With Dr. Joe Schwarczs (Director McGill Office for Chemistry and Society) From his column in The Montreal Gazette.
You can imagine that an album entitled "Copper Sulphate Crystals," recorded by "Man in Formaldehyde" would capture my attention. What could this be all about? Was some eccentric musical genius inspired by an experiment gone awry in a chemistry lab? I had to find out, especially since I've always had a fondness for those beautiful blue crystals. I've admired them many times in the lab, but I've never had the chance to listen to them.
Actually, just about the only experiment I remember performing in high school involved copper sulphate. I remember attaching the leads from a battery to two graphite pencils immersed in a copper sulphate solution and watching in amazement as the pencil tips became coated with metallic copper. The copper ions in solution had picked up electrons from the battery and deposited as copper atoms on the graphite. But I remember something else as well. I remember Mr. Cook warning us to take care with copper sulphate because it could be toxic if misused. That was somewhat of a revelation because I remembered that as a youngster I used to grow pretty crystals by hanging a thread into a solution of copper sulfate. I didn't recall that the chemistry set I used came with any such warnings. Of course, that may have been because I never read the instructions. Neither did I realize at the time that these crystals had a fascinating history going back all the way to the ancient alchemists.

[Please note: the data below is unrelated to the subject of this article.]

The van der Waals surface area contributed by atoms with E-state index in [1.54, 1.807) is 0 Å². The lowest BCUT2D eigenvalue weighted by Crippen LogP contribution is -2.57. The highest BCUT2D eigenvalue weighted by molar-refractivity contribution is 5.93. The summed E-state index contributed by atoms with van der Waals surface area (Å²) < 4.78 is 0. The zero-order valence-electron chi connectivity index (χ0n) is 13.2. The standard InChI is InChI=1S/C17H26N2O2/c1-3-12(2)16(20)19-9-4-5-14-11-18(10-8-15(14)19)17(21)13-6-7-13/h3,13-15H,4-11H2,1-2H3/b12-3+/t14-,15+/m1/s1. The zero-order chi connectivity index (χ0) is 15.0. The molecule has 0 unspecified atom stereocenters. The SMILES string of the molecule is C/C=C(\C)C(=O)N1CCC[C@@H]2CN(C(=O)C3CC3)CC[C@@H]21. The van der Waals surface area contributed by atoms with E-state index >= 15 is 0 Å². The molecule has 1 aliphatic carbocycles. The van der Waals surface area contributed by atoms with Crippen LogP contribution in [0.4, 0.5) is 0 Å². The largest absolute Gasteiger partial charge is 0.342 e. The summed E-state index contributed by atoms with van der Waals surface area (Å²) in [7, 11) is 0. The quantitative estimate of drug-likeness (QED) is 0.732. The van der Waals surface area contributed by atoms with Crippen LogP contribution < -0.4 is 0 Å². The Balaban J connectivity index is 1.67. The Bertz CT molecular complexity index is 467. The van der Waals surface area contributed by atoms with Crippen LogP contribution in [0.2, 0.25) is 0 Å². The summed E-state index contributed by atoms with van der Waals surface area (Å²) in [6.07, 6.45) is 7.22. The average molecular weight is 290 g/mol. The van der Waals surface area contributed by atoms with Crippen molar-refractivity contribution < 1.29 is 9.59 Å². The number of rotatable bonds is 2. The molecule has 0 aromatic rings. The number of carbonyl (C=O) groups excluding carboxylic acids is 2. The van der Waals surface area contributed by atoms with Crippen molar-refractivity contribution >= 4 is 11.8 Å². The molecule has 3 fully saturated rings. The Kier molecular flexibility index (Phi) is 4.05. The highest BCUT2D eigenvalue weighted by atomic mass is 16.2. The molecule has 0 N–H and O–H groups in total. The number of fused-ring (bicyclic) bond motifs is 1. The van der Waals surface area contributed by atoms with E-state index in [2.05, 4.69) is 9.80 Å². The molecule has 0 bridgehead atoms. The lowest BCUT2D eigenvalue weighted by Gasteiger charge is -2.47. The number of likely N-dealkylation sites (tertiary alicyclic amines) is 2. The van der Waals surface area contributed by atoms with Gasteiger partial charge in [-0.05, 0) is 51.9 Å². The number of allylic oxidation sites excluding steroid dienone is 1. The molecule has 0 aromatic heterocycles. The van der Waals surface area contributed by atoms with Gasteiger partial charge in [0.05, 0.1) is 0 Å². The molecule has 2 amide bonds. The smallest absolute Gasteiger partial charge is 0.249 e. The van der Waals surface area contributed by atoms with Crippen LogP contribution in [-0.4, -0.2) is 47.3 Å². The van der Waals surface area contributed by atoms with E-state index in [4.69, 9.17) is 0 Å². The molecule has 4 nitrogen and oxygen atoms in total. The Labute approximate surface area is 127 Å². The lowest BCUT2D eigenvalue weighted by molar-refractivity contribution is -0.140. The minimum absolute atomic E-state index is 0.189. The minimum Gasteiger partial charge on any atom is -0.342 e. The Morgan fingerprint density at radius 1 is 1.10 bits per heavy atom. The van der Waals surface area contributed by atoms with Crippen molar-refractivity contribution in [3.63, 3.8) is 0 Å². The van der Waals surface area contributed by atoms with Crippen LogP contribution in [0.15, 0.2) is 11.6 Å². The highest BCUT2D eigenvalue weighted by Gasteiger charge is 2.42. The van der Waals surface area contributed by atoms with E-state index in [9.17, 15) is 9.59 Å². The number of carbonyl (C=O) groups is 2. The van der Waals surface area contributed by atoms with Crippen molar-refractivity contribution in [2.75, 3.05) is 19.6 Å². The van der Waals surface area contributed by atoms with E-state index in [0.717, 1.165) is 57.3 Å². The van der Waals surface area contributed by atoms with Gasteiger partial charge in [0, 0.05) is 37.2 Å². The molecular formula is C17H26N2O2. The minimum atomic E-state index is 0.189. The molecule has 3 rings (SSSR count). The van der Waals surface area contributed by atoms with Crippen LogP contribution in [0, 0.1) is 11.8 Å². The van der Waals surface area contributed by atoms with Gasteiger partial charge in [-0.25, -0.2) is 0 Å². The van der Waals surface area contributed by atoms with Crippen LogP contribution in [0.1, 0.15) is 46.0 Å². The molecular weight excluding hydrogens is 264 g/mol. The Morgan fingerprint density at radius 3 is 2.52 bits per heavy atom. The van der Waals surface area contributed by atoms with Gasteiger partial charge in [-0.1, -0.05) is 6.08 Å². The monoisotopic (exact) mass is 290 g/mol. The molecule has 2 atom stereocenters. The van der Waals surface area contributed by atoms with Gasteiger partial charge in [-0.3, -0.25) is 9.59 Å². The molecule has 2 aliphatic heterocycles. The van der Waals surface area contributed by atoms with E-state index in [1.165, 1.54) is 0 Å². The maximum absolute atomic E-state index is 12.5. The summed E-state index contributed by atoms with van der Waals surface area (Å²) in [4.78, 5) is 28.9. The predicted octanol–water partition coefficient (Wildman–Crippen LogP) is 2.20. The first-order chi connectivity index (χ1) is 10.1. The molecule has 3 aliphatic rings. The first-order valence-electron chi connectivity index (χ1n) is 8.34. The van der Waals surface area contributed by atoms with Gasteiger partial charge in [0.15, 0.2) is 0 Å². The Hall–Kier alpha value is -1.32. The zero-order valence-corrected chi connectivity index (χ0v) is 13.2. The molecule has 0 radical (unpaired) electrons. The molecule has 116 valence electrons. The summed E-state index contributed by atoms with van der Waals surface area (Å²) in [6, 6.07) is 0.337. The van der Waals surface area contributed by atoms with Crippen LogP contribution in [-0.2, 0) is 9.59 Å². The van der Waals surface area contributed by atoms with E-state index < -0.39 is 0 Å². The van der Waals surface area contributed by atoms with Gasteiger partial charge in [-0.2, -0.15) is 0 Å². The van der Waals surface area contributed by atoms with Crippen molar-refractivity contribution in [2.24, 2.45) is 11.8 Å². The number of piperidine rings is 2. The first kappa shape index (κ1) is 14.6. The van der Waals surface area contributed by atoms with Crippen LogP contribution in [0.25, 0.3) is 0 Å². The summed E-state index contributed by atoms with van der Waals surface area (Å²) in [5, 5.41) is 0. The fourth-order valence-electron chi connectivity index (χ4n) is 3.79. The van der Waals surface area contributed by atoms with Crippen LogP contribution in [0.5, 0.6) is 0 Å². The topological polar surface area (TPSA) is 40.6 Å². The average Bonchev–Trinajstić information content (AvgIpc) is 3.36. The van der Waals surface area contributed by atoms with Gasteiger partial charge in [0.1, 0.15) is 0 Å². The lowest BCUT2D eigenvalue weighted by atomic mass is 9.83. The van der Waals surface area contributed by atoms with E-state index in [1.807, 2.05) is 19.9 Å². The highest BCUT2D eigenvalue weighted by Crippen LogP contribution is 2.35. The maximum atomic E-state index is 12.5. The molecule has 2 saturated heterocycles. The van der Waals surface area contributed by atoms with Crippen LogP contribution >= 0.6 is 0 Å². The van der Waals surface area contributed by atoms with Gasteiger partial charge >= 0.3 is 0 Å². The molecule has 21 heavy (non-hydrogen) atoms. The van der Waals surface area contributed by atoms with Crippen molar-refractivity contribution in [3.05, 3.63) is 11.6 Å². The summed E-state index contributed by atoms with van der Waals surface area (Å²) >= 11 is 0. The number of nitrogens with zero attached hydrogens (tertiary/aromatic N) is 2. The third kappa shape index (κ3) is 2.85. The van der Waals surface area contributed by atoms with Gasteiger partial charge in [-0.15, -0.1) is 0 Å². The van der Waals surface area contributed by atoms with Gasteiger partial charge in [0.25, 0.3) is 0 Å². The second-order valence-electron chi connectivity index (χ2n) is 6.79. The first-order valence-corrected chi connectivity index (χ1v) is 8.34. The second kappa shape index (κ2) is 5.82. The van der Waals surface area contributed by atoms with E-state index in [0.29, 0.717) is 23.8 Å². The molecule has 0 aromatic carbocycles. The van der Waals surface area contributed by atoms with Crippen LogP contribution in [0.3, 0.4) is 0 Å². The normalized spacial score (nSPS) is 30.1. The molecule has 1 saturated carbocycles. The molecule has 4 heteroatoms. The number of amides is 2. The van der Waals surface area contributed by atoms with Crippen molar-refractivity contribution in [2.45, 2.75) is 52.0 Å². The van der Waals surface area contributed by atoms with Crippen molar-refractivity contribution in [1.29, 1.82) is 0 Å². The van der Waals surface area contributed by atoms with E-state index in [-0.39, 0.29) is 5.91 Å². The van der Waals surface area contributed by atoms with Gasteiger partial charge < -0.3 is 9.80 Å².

Copper sulphate occurs in nature, with "chalcanthite" being a particularly attractive form of the mineral. I'm not surprised that the alchemists found its blue luster alluring. Unlike most minerals, chalcanthite is quite soluble in water, a property that lends itself to experimentation. Somewhere along the line an alchemist discovered that immersing a piece of iron in a solution of copper sulphate resulted in a dramatic effect. The iron seemed to have turned to gold! Of course that is not what happened. The copper ions had stolen electrons from the iron and had deposited on its surface as metallic copper. One wonders how many "clients" were taken in by this "transmutation."
Copper sulphate induced folly was not limited to the alchemists. In 1891, Dr. Varlot, a French surgeon developed a way of copper plating a corpse for preservation. The body was dipped into silver nitrate, and then placed into an evacuated chamber where it was exposed to vapors of phosphorus which reduced the silver ions to metallic silver. Then came immersion in a copper sulphate solution. Since silver, like iron, can donate electrons to copper ions, Varlot was soon gazing at a body electroplated with copper. Why did he engage in this bizarre practice? It seems the good doctor had some ideas about preserving bodies for later resuscitation. Pretty unlikely, especially after having been exposed to such large amounts of copper sulphate. Like Mr. Cook told us, the stuff really can be toxic. That's why it is used as a fungicide on grapes, as an algaecide in swimming pools and is thrown into pig manure pits to deal with the bacteria that produce those noxious smells.